Translation of brine in Spanish:


salmuera, n.

Pronunciation /braɪn/ /brʌɪn/


  • 1

    (salt water)
    salmuera feminine
    olives in brine aceitunas en salmuera
    • The blocks are then salted in brine for 20 days and aged for two years.
    • You will find preserved vine leaves in good supermarkets and specialist stores in cans or jars, either in brine or salt.
    • Discard this water and use fresh water for your brine.
    • Stir in 2 tablespoons drained green peppercorns in brine and salt to taste.
    • They should be on the bone, and laid dry in salt rather than in brine.
    • To remove glucoside oleuropein, one either puts the picked olives in lye, salt, brine, or repeated baths of water.
    • These catalysts could be water, brine, wine, beer or other similar liquids.
    • The corpse is quickly stripped and butchered, salted in curing brine, and left to dry in a smoke hut overnight.
    • We don't add brine so you're not buying water, so there is a value for money advantage too.
    • In preparation for this operation, hundreds of pipes filled with circulating, frigid brine are driven into the ground.
    • Can you imagine how dry your thanksgiving turkey would be if there wasn't at least a 6% brine added to the turkey?
    • The block forms are also placed in a cooling bed of brine.
    • Hulking guys serve up platters of prawns, steamed crabs, and just-shucked oysters glistening in brine.
    • Avoid eating foods prepared in brine, like pickles, olives, and sauerkraut.
    • His rough, callused hands felt like they'd been soaked overnight in brine.
    • Kumamoto oysters are enhanced by just enough brine in their mignonette.
    • We stepped inside the store, that familiar smell of spices, cloth, and pork brine meeting my nose at once.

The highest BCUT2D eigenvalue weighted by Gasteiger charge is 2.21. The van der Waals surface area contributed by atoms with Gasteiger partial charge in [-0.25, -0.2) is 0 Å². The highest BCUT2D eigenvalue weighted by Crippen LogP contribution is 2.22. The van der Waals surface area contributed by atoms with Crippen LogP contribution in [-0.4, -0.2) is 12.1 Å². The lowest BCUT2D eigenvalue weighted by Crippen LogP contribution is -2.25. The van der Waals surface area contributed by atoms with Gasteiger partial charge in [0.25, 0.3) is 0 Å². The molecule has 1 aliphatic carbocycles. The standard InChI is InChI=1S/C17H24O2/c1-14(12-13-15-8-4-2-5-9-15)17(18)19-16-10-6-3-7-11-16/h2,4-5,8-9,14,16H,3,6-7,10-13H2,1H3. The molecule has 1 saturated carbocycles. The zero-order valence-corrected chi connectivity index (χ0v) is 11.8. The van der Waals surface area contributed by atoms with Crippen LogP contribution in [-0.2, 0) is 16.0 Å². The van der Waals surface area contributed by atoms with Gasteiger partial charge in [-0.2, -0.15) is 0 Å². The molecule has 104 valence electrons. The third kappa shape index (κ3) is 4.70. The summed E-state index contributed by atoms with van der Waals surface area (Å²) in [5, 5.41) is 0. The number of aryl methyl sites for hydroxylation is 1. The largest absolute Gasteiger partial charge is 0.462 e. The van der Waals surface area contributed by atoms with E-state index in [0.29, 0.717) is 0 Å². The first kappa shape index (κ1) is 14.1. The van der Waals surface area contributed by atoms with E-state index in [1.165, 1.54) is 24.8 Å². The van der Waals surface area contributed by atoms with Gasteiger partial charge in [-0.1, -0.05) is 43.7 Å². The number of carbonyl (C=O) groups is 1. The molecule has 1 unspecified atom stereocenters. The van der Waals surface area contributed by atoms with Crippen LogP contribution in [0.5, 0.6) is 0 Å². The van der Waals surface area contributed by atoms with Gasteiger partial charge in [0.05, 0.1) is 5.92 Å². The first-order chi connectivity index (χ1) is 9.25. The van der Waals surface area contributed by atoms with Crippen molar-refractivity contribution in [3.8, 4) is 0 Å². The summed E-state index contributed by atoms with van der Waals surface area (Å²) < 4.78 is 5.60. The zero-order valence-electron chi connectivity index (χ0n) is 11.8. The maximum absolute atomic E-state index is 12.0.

• Quickly follow the vermouth with a splash of olive brine, a squeeze of lime and three dashes of bitters.
    • The resulting liquid brine helps break down the ice for easier plowing and removal.
    • He doesn't just look well-preserved, he looks like he's been pickled in brine.
  • 2

    (sea water)
    (with masculine article in the singular) agua salada feminine
    (with masculine article in the singular) agua de mar feminine
    • In England, the relative lack of sunshine meant that salt was usually made by heating brine artificially.
    • You are still just treading water, gulping brine into your empty heart and lungs.
    • Ashore a spume of brine water rains from an overhanging crag and sluices back through the beach.
    • A trace of an ocean breeze, brine and seaweed, lingered in the air for just an instant, and was gone.
    • The water's crawling with the larvae of brine flies and midges these waterfowl love.
    • The brine dries white on our dark faces and arms.
    • He'll just swim way out and start gargling brine.
    • I was wrenched back into the frigid brine, unconscious, and helpless.
    • Who's willing to put themselves on the line for these mysterious little creatures of the murky brine?
    • His hands gripped pallidly upon the rail, and they were white with more than just the chill brine of the sea.
    • They framed the vast expanse of brine and muddy flats where Hunt set up shop.
    • The brine tank lay on the port side of the compartment.
    • Men ran to the rail with torches and peered down at the brine, hoping to catch sight of her.
    • A few stones were dislodged by the movement and tumbled into the brine with their earlier neighbours.
    • Despite the numbing cold, he was aware of intense pain as the brine bit into his wounds.
  • 3literary

    (the sea)
    the brine el piélago literary